Per the Brompton Dream, the walks are continuing, but I’ve been slow. Some minor health problems popped up this week, so haven’t been racking up the Brompton Bucks the way I’d have liked. I’m hoping things will improve in the next week or so.
I did get my green Novara in to the bike shop for an evaluation. Transporting it was more difficult than I thought it’d be. I put the back seats of my Prius wagon down (I’m fairly certain Priuses and Subaru Outbacks, account for 80% of the cars in this city), and tried to wedge the bike into the back, but it was too unwieldy. Ah, right, that’s why the front wheel comes off. I tried to get the front wheel off. It didn’t work. Oh right, you have to un-do the brake cables. Sure. Okay. That took me several minutes. Are the neighbors watching? I’ve been fighting with this bike for fifteen minutes, I probably look like an idiot. Wait, I’m going to pick now to care what the neighbors think?
Focus, focus. Finally, finally, I wrestle the front wheel off, but as I hoist the front fork up, the bike crashes into my leg, slams against my shin, and I fall forward into the back of the car, dropping the front wheel and cursing my lack of a folding bike. So I’m not graceful today.
I drove to the bike shop (BikeSport), wondering how big the bruise on my shin was going to get (turns out: pretty big). I thought I might need a tune-up, but the bike mechanic lifted it onto a stand and began turning the pedals, watching and listening for things. I’ve no idea what, but it reminded me of all the times I would flip my bike over as a kid, and pretend to fix it, or wind things through the spokes. Then he told me to go walk around the store and keep myself busy and he’d call me over when he had something to tell me. Keep myself busy in a bike store. Hmmm.
It’s quite a mix of feelings being in a bike store, the same mix I get when loitering in REI or West Marine or Captain’s Nautical. I want to buy all these things to have all these adventures, but I’m aware that I’m not in any kind of shape to use them. So I stand there, getting excited and inspired, but trying to temper it with reality: I’m very out of shape, and I have a chronic pain condition. I try to let in enough reality that I don’t buy anything I won’t use, but stay as close to that excitement and sense of adventure as I can, because hell, who wants to lose that? I shopped the fancy bike baskets, ogled the Ortleib panniers (literally the only pannier I see on riders around here – is it a cult?), decided if I needed shiny fenders (of COURSE I do! but not today), wondered if the expensive Brooks saddles were as comfortable as they looked (I thought fondly of Ezra), and this very pink wind-proof jacket that reminded me of a stylish (*cough*) neon-pink windbreaker I had during my freshman year of high school.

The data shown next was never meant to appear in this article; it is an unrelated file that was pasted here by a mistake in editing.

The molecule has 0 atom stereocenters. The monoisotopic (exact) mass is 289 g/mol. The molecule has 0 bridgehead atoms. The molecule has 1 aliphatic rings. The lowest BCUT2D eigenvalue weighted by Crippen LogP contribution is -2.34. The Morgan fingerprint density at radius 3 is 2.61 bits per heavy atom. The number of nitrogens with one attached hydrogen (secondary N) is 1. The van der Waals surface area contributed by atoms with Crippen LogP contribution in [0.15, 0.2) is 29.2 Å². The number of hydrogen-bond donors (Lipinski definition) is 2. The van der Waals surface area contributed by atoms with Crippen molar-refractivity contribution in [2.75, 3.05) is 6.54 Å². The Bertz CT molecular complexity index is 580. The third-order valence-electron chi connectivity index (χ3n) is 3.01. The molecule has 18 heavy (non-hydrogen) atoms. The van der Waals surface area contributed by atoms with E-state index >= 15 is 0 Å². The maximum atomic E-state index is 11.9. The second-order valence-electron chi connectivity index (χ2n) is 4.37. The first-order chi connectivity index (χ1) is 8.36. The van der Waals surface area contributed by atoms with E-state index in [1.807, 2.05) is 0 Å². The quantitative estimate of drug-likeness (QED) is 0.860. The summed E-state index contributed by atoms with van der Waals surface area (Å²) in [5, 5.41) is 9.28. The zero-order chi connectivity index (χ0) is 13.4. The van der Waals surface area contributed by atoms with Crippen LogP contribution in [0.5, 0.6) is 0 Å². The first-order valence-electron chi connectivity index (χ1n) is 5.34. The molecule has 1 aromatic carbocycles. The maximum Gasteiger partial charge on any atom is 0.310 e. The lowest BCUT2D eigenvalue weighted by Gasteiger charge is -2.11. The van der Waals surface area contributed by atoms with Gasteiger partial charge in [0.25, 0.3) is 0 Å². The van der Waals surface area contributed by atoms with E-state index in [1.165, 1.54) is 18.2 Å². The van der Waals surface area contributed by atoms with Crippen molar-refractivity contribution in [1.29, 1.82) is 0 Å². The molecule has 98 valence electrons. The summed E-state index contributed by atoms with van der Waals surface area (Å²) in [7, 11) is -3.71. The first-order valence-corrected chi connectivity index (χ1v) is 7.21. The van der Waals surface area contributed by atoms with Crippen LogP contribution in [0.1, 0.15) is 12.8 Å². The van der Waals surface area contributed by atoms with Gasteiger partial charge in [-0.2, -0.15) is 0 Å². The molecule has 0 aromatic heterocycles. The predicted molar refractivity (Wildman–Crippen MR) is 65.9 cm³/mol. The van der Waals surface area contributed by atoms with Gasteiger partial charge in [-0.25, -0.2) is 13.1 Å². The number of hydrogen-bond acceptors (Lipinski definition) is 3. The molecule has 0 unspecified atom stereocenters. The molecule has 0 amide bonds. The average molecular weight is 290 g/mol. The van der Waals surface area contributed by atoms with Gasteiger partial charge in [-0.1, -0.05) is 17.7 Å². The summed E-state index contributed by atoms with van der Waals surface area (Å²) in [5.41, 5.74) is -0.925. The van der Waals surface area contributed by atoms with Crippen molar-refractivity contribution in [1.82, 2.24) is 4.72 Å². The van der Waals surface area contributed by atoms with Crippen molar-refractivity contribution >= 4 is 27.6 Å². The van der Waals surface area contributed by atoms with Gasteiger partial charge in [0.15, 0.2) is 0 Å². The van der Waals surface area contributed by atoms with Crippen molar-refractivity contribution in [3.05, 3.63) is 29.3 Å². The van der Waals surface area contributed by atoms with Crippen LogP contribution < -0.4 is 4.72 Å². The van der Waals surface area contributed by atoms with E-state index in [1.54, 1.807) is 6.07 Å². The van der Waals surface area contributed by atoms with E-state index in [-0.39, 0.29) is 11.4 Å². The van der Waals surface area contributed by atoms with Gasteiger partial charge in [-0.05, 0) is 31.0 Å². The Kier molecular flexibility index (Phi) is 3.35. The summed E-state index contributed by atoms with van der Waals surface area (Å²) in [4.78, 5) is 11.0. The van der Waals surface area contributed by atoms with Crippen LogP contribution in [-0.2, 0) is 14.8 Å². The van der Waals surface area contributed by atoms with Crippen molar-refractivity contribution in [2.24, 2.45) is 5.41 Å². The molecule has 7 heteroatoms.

In the end I didn’t buy any of that – I bought something very practical; a small hand pump. I need to learn how to change a tire. It may not be the most adventurous item in the store, but the practicality of it reminded me that I’m at least getting out there. Someday I’ll come back for the fancy panniers and the bright pink jacket.
Eventually he called me over, and declared I didn’t need a tune-up after all. Something about adjusting some derailleurs? And something was bent, and he fixed that? I was trying to pay attention, but I don’t know the names of any parts, so it went over my head, but I did find out that they have bike maintenance classes in the next few months. I might want to look into that.
So the Novara is now home. And of course, once I got the front wheel on (with the same amount of cursing, but no bruising; improvement!), now the brakes were so tight that I couldn’t move the wheel forward. Friends have been coming to my rescue with suggestions. I’ll figure it out.
Waiting on some Coast Guard paperwork, and I need to find the manual so I know what kind of oil to get so I can change the oil with MY NEW OIL PUMP. I have one now, all shiny and still in the package. All I have to do is get the right oil, and then find someone to help me change it – a procedure I’ve never done before. At least, not on a boat. I used to change the oil in my VW bus, and I even gave it a tune-up once, in 1996, with the help of some nice guys on a Volkswagen IRC channel. It sounds crazy, but it worked. I’d run into the house, sit down at my orange iMac (I miss those!), and type out a question. They’d tell me the answer, sometimes argue amongst themselves first, and then I’d run back out to the driveway and start unscrewing things.
My favorite time was the day I was trying to change the oil, and I unscrewed what I thought was the right bolt, ran in, and said, “Uh, you guys, there is no oil coming out, I thought you said the oil would pour out?” They just lost it. Apparently I’d unscrewed the bolt that held up the engine? Something like that. They kept saying, “The bolt in the middle? You took out the bolt in the middle?” And then they were yelling, “PUT IT BACK, PUT IT BACK.” I miss the old days of the internet.
Got a half hour of sailing in with my Aunt and Uncle aboard their new boat, the other day. We brought her back from CSR through the locks, and hoisted the main for a little while before they settled into their guest dock at Shilshole. Their boat is a gorgeous 47’ Catalina, and the mainsail is just….huge. At least as compared to ours. We had something like 25 knot gusts, so my Uncle said we’re going to reef, and gave me directions. I wrapped the line around the winch and then started turning, and turning, and turning. I wasn’t halfway through before my arms gave out, and my Aunt took over. I tried to laugh it off, but I was frustrated. I hate fibromyalgia, so much. I love sailing, so much. There has to be a way to beat fibro, and I’m going to find it. If part of that cure involves watching The Walking Dead and eating copious amounts of Indian food, I’m totally on my way.